Yellow school buses are an everyday fixture in our neighborhoods and communities, yet there’s a more complex story behind the design, safety and routes that transport students to and from school. School bus carriers operate the largest mass transportation fleet in the country, and the industry itself is projected to grow even more during the next five years. This includes the traditional school transportation industry as we’ve known it for decades, as well as school bus-related technology including fleet telematics and school bus tracking apps.
School bus safety is an important topic, and one that finds itself in the headlines often – from onboard technology and student behavior to vehicle safety, driver training and beyond. But what about the students who walk to school, navigating busy roads just to get to their morning class? What measures are in place to help ensure they get to school safely and on-time?
When school is out for the winter holidays, it’s time to bundle up and hit the road — and stay safe along the way. When the weather is unpredictable and kids get rowdy, it’s important to plan ahead to make sure they stay happy and occupied while you stay focused. Since safety is our No. 1 priority (and we know it’s yours, too), we thought a few tips would help beyond the obvious “check your windshield wipers and tire pressure” line already on your to-do list.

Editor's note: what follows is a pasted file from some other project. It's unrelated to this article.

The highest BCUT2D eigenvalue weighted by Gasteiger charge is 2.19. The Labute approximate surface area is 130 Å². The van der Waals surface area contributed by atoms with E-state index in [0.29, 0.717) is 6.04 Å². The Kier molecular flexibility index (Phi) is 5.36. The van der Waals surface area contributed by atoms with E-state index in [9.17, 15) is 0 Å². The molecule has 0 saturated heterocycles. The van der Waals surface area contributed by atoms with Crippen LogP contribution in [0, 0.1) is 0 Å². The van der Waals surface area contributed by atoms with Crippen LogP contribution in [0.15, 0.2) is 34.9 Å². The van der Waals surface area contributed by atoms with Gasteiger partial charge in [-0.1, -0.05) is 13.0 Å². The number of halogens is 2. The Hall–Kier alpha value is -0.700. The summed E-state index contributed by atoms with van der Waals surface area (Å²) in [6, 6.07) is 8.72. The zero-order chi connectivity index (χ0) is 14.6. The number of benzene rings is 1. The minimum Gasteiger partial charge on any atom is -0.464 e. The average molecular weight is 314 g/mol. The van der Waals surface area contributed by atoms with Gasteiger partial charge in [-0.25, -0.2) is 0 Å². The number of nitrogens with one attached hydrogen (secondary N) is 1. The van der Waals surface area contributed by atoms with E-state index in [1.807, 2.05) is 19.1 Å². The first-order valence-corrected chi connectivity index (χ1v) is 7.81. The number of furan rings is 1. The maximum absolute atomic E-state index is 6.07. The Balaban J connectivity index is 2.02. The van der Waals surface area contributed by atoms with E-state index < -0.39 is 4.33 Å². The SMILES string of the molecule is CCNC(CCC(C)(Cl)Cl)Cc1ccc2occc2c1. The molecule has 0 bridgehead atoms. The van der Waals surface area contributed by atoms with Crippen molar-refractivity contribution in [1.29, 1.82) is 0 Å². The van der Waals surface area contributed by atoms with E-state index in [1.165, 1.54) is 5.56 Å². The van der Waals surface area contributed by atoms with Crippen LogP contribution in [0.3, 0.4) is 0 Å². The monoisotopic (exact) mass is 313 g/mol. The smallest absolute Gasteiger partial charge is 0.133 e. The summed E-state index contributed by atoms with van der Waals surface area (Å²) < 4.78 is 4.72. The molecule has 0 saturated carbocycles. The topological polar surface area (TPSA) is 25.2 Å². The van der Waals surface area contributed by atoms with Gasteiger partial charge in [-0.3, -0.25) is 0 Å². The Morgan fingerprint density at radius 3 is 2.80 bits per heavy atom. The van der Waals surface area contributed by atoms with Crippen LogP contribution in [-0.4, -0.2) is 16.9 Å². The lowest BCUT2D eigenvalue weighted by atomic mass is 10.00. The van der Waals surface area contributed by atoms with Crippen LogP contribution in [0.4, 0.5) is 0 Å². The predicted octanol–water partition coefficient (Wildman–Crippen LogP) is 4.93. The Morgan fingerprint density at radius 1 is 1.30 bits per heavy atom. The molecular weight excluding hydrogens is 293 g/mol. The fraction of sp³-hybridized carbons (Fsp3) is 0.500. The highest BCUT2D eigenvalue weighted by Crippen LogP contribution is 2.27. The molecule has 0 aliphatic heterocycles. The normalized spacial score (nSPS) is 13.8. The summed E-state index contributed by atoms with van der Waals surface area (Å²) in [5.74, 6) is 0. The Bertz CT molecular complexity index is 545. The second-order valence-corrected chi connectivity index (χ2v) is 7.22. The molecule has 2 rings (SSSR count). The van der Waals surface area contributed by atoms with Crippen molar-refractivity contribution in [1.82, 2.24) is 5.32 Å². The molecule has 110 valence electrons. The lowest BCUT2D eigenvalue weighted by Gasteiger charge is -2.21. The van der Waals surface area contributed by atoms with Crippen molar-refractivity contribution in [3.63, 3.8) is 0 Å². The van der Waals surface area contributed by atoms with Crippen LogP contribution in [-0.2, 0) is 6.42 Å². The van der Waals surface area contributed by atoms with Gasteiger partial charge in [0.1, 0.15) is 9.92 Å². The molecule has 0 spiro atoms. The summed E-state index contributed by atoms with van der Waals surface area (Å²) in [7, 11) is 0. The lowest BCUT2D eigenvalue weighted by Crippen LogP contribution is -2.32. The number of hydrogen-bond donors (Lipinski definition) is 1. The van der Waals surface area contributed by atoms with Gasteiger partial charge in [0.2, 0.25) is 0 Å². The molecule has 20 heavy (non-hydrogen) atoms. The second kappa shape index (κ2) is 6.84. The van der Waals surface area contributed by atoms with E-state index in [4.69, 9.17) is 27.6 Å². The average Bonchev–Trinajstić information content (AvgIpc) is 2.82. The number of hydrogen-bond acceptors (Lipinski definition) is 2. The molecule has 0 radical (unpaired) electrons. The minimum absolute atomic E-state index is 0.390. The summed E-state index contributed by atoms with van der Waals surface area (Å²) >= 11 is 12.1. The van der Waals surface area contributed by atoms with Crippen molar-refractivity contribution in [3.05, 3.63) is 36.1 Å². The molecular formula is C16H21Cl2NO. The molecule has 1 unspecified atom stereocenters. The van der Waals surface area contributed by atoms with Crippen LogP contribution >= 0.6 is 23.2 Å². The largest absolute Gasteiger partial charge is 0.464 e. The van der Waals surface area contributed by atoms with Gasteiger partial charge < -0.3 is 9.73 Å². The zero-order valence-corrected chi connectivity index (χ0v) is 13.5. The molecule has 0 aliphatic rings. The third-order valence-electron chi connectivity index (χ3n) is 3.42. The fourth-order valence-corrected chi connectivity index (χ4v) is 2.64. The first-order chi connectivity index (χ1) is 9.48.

Here's some trivia for you – did you know (as of 2017), only six states require seat belts on school buses? This may seem unsafe, but let's look at the facts. According to the American School Bus Council, children are about 70 times more likely to get to school safely if they take the school bus, instead of traveling by car.
However, many organizations endorse the use of seat belts in buses, including The National Safety Council and The American Academy of Pediatrics. Although the National Highway Safety Traffic Administration (NHTSA) agrees that school buses are safe, they also believe that three-point restraint systems can make school buses even safer.
Child safety restraint systems are national mandates on buses when the bus weighs less than 10,000 pounds. These buses require a shoulder/lap belt. However, such buses comprise only about 20% of the nation's school bus fleet. The large school buses should have a Child Safety Restraint System (CSRS) if the state or district requires them – but it's not federally mandated.
Topics: Child Safety